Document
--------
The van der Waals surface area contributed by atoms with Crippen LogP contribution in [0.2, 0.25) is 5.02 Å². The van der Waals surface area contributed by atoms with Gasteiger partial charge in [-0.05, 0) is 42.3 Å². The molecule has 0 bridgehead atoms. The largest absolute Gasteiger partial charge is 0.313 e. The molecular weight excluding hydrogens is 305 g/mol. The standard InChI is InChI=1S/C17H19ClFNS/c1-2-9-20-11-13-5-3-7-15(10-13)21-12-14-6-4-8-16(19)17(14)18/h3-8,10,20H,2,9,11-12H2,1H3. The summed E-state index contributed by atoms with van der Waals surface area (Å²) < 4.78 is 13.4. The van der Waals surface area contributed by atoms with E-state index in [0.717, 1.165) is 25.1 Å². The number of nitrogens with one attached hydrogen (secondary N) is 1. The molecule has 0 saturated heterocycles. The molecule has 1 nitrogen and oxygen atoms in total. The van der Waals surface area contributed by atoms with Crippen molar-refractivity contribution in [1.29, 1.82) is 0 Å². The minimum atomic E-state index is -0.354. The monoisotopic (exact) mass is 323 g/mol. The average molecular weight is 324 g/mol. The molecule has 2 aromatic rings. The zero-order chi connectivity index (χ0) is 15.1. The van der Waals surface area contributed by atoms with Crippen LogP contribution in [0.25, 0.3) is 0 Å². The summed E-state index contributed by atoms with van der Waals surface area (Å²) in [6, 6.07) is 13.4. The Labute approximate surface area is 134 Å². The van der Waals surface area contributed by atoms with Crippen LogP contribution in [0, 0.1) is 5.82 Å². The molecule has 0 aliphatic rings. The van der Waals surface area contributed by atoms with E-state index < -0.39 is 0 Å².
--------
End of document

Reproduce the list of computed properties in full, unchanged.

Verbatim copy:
The van der Waals surface area contributed by atoms with Crippen LogP contribution in [0.2, 0.25) is 5.02 Å². The van der Waals surface area contributed by atoms with Gasteiger partial charge in [-0.05, 0) is 42.3 Å². The molecule has 0 bridgehead atoms. The largest absolute Gasteiger partial charge is 0.313 e. The molecular weight excluding hydrogens is 305 g/mol. The standard InChI is InChI=1S/C17H19ClFNS/c1-2-9-20-11-13-5-3-7-15(10-13)21-12-14-6-4-8-16(19)17(14)18/h3-8,10,20H,2,9,11-12H2,1H3. The summed E-state index contributed by atoms with van der Waals surface area (Å²) < 4.78 is 13.4. The van der Waals surface area contributed by atoms with E-state index in [0.717, 1.165) is 25.1 Å². The number of nitrogens with one attached hydrogen (secondary N) is 1. The molecule has 0 saturated heterocycles. The molecule has 1 nitrogen and oxygen atoms in total. The van der Waals surface area contributed by atoms with Crippen molar-refractivity contribution in [1.29, 1.82) is 0 Å². The minimum atomic E-state index is -0.354. The monoisotopic (exact) mass is 323 g/mol. The average molecular weight is 324 g/mol. The molecule has 2 aromatic rings. The zero-order chi connectivity index (χ0) is 15.1. The van der Waals surface area contributed by atoms with Crippen LogP contribution in [0.25, 0.3) is 0 Å². The summed E-state index contributed by atoms with van der Waals surface area (Å²) in [6, 6.07) is 13.4. The Labute approximate surface area is 134 Å². The van der Waals surface area contributed by atoms with Crippen LogP contribution in [0, 0.1) is 5.82 Å². The molecule has 0 aliphatic rings. The van der Waals surface area contributed by atoms with E-state index < -0.39 is 0 Å².